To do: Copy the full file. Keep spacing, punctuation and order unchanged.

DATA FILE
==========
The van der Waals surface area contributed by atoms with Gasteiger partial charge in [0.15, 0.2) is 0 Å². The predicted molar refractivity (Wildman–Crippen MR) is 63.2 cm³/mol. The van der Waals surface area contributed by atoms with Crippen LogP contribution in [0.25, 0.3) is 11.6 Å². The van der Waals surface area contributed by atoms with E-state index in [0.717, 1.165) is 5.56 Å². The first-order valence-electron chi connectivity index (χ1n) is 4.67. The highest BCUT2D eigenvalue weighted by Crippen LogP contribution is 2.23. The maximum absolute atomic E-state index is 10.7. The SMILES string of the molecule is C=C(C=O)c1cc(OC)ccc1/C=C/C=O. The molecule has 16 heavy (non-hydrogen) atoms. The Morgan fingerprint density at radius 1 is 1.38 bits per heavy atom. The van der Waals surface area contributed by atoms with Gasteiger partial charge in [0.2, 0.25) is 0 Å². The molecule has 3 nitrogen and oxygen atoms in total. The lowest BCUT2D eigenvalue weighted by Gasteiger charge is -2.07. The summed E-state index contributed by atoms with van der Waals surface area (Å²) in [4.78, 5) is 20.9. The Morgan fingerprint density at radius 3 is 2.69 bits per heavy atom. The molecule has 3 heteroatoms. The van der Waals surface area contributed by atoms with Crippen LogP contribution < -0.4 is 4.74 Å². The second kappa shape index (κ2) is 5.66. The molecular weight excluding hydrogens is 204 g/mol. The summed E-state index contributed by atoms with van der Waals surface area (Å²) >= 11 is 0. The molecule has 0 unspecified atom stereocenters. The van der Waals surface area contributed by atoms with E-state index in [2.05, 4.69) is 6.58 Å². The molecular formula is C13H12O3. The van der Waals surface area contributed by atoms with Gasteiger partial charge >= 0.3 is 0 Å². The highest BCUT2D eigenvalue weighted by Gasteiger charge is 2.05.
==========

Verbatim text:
The van der Waals surface area contributed by atoms with Gasteiger partial charge in [0.15, 0.2) is 0 Å². The predicted molar refractivity (Wildman–Crippen MR) is 63.2 cm³/mol. The van der Waals surface area contributed by atoms with Crippen LogP contribution in [0.25, 0.3) is 11.6 Å². The van der Waals surface area contributed by atoms with E-state index in [0.717, 1.165) is 5.56 Å². The first-order valence-electron chi connectivity index (χ1n) is 4.67. The highest BCUT2D eigenvalue weighted by Crippen LogP contribution is 2.23. The maximum absolute atomic E-state index is 10.7. The SMILES string of the molecule is C=C(C=O)c1cc(OC)ccc1/C=C/C=O. The molecule has 16 heavy (non-hydrogen) atoms. The Morgan fingerprint density at radius 1 is 1.38 bits per heavy atom. The van der Waals surface area contributed by atoms with Gasteiger partial charge in [0.2, 0.25) is 0 Å². The molecule has 3 nitrogen and oxygen atoms in total. The lowest BCUT2D eigenvalue weighted by Gasteiger charge is -2.07. The summed E-state index contributed by atoms with van der Waals surface area (Å²) in [4.78, 5) is 20.9. The Morgan fingerprint density at radius 3 is 2.69 bits per heavy atom. The molecule has 3 heteroatoms. The van der Waals surface area contributed by atoms with Crippen LogP contribution < -0.4 is 4.74 Å². The second kappa shape index (κ2) is 5.66. The molecular weight excluding hydrogens is 204 g/mol. The summed E-state index contributed by atoms with van der Waals surface area (Å²) >= 11 is 0. The molecule has 0 unspecified atom stereocenters. The van der Waals surface area contributed by atoms with E-state index in [2.05, 4.69) is 6.58 Å². The molecular formula is C13H12O3. The van der Waals surface area contributed by atoms with Gasteiger partial charge >= 0.3 is 0 Å². The highest BCUT2D eigenvalue weighted by Gasteiger charge is 2.05.